Natalia Phalavandishvili, a Georgian painter, graphic artist, and book illustrator, graduated from the Tbilisi State Academy of Art in 1945, where she studied under Joseph Charlemagne and Lado Grigolia. During her studies, she began working on book illustrations, children’s magazines, and landscapes, primarily using watercolour and gouache.
Her early works were predominantly rural themes, characterized by clarity and simplicity. Natalia Phalavandishvili commenced her creative journey in the genre of landscapes. Her 1950s works, such as “Mountain Village,” “Georgian Landscapes,” and “Cloudy Day,” stand out with their epic nature, the harmonious interplay of dark yellow and green hues, and the gradual movement of the generalized natural forms, evoking a sense of tranquility and clarity.
In her 1960s landscapes, including “Saburtalo,” “Tea Plantations,” “Autumn,” “Two Mountains,” and others, one can observe a diverse colour palette and artistic decision-making. The artist employs light and free strokes, showcasing her evolving style.
Natalia Phalavandishvili was one of the female artists who joined Elene Akhvlediani’s expedition group to explore the diverse regions of Georgia and their ethnographic essence. Her landscapes bear the influence of Akhvlediani. Collaborating with fellow participants, such as V. Beletskaya, N. Chikovani, and R. Zvarishvili, Natalia Phalavandishvili contributed to creating emotionally and plastically expressive landscapes. Notably, the works produced by the group during their expeditions were exhibited in exhibitions, such as “Kakheti” and “Tbilisi and its Suburbs,” serving as a remarkable visual report of their expeditions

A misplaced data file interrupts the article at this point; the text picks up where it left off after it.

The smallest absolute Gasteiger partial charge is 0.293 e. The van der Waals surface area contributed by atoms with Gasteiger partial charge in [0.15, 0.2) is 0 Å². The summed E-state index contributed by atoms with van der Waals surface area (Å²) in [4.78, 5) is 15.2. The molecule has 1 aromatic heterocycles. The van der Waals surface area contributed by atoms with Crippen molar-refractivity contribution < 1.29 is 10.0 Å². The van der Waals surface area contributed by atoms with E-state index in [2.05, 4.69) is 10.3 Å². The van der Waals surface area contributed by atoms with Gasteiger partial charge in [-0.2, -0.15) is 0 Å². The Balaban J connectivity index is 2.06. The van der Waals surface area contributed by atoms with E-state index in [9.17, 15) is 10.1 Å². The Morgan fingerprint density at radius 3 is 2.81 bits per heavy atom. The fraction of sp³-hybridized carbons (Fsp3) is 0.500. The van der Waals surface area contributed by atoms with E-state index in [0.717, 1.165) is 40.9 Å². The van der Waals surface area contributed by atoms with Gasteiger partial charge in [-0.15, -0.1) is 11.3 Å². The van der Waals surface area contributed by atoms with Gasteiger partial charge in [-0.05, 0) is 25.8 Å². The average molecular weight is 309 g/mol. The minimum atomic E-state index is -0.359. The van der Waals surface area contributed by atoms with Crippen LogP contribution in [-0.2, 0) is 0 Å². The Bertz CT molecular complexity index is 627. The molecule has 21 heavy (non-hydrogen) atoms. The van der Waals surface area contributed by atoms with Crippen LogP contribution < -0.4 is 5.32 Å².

Over time, artist expanded her thematic scope to include portraiture and genre compositions. Works like “For the Front,” “Pshavshi,” and “Lightning of Winter Clothes” are characterized by a silver-gray palette and delicate contours, adding a poetic touch to her creations.
During her trip to Pshavi, Natalia Phalavandishvili crafted a series of portraits of peasants, predominantly in black and gray tones. Among these works, the portrait of “Salome” (1965) stands out for its striking expressiveness.
In 1958, she contributed to Javrishvili’s book “Georgian Folk Dances.” In 1988, she created a large composition titled “Remembrance of Fallen Heroes.”
From 1964 to 2001, she focused on a series of works dedicated to old Tbilisi and portraits of its residents. Using oil paints, she depicted notable public figures, including R. Sturua (1964), M. Pipinashvili, M. Kobakhidze (both 1966), St. Gholashvili, S. Kldiashvili (both 1968), St. Orakhelashvili (1972), R. Beridze (1979), E. Akhvlediani (1982), N. Ramishvili (1985), and others.
Natalia Phalavandishvili was recognized for her contributions, and awarded the titles of Honoured Artist of Georgia in 1965, and People’s Artist of Georgia in 1984.